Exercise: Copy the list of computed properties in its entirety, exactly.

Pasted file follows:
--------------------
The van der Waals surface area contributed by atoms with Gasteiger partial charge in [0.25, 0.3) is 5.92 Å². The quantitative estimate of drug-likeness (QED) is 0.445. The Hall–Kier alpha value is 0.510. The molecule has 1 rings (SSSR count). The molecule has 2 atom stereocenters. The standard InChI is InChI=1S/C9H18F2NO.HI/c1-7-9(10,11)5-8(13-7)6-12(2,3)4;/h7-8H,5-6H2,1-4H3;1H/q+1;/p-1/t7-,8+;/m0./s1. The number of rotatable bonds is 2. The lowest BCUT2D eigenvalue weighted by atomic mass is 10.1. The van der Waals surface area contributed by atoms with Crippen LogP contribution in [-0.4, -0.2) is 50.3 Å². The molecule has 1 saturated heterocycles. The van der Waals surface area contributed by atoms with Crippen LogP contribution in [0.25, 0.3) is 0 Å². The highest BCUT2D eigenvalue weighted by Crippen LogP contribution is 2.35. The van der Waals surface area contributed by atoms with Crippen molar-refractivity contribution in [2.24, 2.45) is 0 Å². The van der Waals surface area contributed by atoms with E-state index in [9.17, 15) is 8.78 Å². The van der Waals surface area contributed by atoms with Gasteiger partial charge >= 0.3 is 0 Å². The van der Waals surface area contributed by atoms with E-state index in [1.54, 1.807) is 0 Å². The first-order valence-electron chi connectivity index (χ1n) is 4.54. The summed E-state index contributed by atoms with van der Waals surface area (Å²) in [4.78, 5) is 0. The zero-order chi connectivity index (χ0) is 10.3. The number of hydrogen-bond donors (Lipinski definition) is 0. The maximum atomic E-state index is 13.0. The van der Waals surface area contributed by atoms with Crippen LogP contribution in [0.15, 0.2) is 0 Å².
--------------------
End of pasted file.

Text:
The van der Waals surface area contributed by atoms with Gasteiger partial charge in [0.25, 0.3) is 5.92 Å². The quantitative estimate of drug-likeness (QED) is 0.445. The Hall–Kier alpha value is 0.510. The molecule has 1 rings (SSSR count). The molecule has 2 atom stereocenters. The standard InChI is InChI=1S/C9H18F2NO.HI/c1-7-9(10,11)5-8(13-7)6-12(2,3)4;/h7-8H,5-6H2,1-4H3;1H/q+1;/p-1/t7-,8+;/m0./s1. The number of rotatable bonds is 2. The lowest BCUT2D eigenvalue weighted by atomic mass is 10.1. The van der Waals surface area contributed by atoms with Crippen LogP contribution in [-0.4, -0.2) is 50.3 Å². The molecule has 1 saturated heterocycles. The van der Waals surface area contributed by atoms with Crippen LogP contribution in [0.25, 0.3) is 0 Å². The highest BCUT2D eigenvalue weighted by Crippen LogP contribution is 2.35. The van der Waals surface area contributed by atoms with Crippen molar-refractivity contribution in [2.24, 2.45) is 0 Å². The van der Waals surface area contributed by atoms with E-state index in [9.17, 15) is 8.78 Å². The van der Waals surface area contributed by atoms with Gasteiger partial charge >= 0.3 is 0 Å². The van der Waals surface area contributed by atoms with E-state index in [1.54, 1.807) is 0 Å². The first-order valence-electron chi connectivity index (χ1n) is 4.54. The summed E-state index contributed by atoms with van der Waals surface area (Å²) in [4.78, 5) is 0. The zero-order chi connectivity index (χ0) is 10.3. The number of hydrogen-bond donors (Lipinski definition) is 0. The maximum atomic E-state index is 13.0. The van der Waals surface area contributed by atoms with Crippen LogP contribution in [0.15, 0.2) is 0 Å².